A common concern of women are bumps that they discover on the vulva. Before you panic, know that there are a several causes of bumps or pimples on the female genitalia and most of them are NOT contagious, NOT life threatening, and NOT STDs.
Here's what you need to know:
Cysts are common and can occur anywhere on the body. In the vulva (the area near the vagina) they often arise from a blocked skin gland. They often look like pimples or lumps under the skin. If fairly large or uncomfortable, it can be incised and drained by a doctor. Squeezing them on your own is NOT a good idea as it can cause the introduction of bacteria and cause infection. A few common genital cysts in women include:
1. Skene's duct cysts. These occur on either side of the urethra (where you urinate). You can self treat these with warm compresses, or if large, it can be opened up by your doctor.
2. Bartholin cysts occur on either side of the lower part of the labia majora, the outside of the v...
Definition Group B streptococcal septicemia is a severe bacterial infection that affects newborn infants . See also: Neonatal sepsis Alternative Names Group B strep; GBS Causes, incidence, and risk factors The term "septicemia" refers to an infection in the bloodstream that may travel to different body organs. Group B streptococcal septicemia is caused by the bacterium Streptococcus agalactiae , which is commonly called "group B strep" or GBS. A newborn with septicemia is very sick. GBS is commonly found in adults and older children, where it does not usually cause infection. There are two ways in which it may be passed to a newborn baby: The infant can become infected as he or she passes through the birth canal. In this case, babies become ill between birth and 6 days of life (most often in the first 24 hours). This is called "early-onset" GBS disease. The infant may also become infected after delivery by coming into contact with people who carry the GBS germ. In this case symptoms appear late...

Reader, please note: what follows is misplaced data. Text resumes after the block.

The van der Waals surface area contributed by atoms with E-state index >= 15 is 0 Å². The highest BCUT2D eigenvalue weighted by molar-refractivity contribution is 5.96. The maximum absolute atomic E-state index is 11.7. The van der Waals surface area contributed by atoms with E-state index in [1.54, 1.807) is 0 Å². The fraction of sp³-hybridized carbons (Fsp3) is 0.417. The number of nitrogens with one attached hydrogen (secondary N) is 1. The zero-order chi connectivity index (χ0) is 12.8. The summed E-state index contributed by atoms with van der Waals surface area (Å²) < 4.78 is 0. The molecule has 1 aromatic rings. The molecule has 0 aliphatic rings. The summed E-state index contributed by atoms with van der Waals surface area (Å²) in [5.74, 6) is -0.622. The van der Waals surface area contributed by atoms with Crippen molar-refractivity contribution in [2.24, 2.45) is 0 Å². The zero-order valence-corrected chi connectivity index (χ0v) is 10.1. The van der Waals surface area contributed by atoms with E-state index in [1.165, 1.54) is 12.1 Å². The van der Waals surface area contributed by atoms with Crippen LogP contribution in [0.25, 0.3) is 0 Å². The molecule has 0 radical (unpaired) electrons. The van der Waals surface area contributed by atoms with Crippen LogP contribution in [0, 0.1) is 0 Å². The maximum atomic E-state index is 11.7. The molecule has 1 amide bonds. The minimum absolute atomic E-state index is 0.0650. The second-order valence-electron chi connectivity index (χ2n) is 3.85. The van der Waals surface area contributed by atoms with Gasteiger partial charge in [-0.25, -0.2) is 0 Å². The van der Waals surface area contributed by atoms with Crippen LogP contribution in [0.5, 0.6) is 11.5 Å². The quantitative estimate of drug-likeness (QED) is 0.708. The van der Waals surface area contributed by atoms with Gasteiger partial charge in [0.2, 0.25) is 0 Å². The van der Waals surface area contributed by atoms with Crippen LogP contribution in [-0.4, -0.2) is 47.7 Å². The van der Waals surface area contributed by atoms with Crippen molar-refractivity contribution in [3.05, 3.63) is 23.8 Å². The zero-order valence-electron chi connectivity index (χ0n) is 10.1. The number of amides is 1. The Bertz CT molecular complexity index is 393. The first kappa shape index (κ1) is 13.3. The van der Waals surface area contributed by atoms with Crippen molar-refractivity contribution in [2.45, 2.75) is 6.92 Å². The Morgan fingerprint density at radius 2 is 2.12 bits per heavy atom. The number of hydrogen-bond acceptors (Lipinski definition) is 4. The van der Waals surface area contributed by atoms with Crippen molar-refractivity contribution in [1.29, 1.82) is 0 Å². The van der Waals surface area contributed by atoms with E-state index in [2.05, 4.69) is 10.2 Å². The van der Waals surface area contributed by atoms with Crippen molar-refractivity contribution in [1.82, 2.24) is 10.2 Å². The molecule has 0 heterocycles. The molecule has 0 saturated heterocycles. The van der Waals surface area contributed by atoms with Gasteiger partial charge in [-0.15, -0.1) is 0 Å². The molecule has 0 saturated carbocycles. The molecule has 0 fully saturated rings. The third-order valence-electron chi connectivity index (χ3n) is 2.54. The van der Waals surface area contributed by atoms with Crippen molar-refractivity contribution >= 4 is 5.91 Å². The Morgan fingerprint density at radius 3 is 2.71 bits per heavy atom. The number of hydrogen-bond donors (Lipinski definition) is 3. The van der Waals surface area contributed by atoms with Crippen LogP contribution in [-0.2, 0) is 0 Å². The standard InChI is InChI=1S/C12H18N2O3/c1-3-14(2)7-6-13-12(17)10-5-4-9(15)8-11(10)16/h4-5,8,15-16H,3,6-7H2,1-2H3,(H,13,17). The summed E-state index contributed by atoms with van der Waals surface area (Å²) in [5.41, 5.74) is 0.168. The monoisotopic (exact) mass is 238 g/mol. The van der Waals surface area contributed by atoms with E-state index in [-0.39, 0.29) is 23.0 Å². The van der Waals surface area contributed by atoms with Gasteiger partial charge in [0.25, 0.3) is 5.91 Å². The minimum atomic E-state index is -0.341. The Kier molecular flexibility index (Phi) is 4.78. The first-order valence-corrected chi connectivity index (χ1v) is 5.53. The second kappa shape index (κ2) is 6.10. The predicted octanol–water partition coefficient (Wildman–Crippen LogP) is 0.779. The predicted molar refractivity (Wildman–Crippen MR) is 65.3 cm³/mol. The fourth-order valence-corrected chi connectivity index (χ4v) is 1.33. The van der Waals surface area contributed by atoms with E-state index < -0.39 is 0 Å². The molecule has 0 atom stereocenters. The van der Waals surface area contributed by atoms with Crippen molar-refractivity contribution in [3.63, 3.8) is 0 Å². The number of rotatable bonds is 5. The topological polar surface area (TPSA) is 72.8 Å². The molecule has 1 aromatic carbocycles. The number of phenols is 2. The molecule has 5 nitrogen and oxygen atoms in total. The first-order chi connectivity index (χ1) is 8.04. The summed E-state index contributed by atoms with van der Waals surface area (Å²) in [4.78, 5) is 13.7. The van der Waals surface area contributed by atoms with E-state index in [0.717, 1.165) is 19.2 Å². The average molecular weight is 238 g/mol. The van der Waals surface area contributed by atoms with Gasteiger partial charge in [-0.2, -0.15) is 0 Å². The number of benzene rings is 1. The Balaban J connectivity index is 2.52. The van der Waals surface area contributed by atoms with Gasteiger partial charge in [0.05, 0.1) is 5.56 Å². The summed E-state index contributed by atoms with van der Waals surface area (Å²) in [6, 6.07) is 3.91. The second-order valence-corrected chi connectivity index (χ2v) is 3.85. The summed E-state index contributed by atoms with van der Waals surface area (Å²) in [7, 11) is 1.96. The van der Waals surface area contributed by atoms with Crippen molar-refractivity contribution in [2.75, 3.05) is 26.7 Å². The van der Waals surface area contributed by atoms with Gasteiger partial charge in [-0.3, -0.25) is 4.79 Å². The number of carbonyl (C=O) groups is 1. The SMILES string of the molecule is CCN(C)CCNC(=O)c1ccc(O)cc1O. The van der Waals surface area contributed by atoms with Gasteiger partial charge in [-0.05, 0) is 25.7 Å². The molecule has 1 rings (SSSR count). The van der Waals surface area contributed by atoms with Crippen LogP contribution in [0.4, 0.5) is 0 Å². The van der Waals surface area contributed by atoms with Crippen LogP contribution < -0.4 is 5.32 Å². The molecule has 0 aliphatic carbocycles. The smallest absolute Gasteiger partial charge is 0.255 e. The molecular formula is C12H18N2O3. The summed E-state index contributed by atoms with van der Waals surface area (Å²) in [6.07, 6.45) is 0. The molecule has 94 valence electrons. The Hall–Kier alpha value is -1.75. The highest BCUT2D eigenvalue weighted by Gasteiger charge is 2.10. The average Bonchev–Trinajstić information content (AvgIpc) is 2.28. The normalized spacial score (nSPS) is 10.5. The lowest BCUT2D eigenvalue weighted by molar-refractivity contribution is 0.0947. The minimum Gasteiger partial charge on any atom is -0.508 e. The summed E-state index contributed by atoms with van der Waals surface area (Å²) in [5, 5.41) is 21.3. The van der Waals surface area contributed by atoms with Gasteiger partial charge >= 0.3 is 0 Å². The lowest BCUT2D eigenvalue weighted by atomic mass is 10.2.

Definition A streptococcal screen is a test to detect group A streptococcus, the most common cause of strep throat . Alternative Names Rapid strep test How the test is performed The test requires a throat swab. It takes about 7 minutes. The swab is tested to identify group A streptococcus. How to prepare for the test There is no special preparation. Inform the health care provider if you are taking, or have recently taken, antibiotics. How the test will feel Your throat will be swabbed in the area of the tonsils. This may make you gag. Why the test is performed Your health care provider may order this test if you have signs of strep throat or if you have symptoms of pharyngitis (sore throat).
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